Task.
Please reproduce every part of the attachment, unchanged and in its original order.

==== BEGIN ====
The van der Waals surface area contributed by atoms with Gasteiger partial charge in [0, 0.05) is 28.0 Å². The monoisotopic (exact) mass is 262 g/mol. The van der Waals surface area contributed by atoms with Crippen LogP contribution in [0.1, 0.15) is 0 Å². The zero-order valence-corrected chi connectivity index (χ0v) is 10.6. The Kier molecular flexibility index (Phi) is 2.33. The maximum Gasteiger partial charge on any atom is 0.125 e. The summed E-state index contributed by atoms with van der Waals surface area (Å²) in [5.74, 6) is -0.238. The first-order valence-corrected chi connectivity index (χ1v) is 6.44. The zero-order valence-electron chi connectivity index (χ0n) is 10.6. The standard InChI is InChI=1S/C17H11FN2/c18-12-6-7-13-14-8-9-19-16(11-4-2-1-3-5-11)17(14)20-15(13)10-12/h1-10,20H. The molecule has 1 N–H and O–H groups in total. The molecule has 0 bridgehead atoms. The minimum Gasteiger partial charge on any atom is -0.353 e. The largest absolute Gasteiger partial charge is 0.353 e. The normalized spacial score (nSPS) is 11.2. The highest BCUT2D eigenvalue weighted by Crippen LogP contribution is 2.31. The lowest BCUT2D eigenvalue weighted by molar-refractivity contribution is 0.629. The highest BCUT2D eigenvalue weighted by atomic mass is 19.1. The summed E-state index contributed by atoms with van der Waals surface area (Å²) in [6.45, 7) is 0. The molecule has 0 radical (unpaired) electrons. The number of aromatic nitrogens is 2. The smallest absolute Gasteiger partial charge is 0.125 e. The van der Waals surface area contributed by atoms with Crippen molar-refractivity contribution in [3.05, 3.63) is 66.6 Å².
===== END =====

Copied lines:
The van der Waals surface area contributed by atoms with Gasteiger partial charge in [0, 0.05) is 28.0 Å². The monoisotopic (exact) mass is 262 g/mol. The van der Waals surface area contributed by atoms with Crippen LogP contribution in [0.1, 0.15) is 0 Å². The zero-order valence-corrected chi connectivity index (χ0v) is 10.6. The Kier molecular flexibility index (Phi) is 2.33. The maximum Gasteiger partial charge on any atom is 0.125 e. The summed E-state index contributed by atoms with van der Waals surface area (Å²) in [5.74, 6) is -0.238. The first-order valence-corrected chi connectivity index (χ1v) is 6.44. The zero-order valence-electron chi connectivity index (χ0n) is 10.6. The standard InChI is InChI=1S/C17H11FN2/c18-12-6-7-13-14-8-9-19-16(11-4-2-1-3-5-11)17(14)20-15(13)10-12/h1-10,20H. The molecule has 1 N–H and O–H groups in total. The molecule has 0 bridgehead atoms. The minimum Gasteiger partial charge on any atom is -0.353 e. The largest absolute Gasteiger partial charge is 0.353 e. The normalized spacial score (nSPS) is 11.2. The highest BCUT2D eigenvalue weighted by Crippen LogP contribution is 2.31. The lowest BCUT2D eigenvalue weighted by molar-refractivity contribution is 0.629. The highest BCUT2D eigenvalue weighted by atomic mass is 19.1. The summed E-state index contributed by atoms with van der Waals surface area (Å²) in [6.45, 7) is 0. The molecule has 0 radical (unpaired) electrons. The number of aromatic nitrogens is 2. The smallest absolute Gasteiger partial charge is 0.125 e. The van der Waals surface area contributed by atoms with Crippen molar-refractivity contribution in [3.05, 3.63) is 66.6 Å².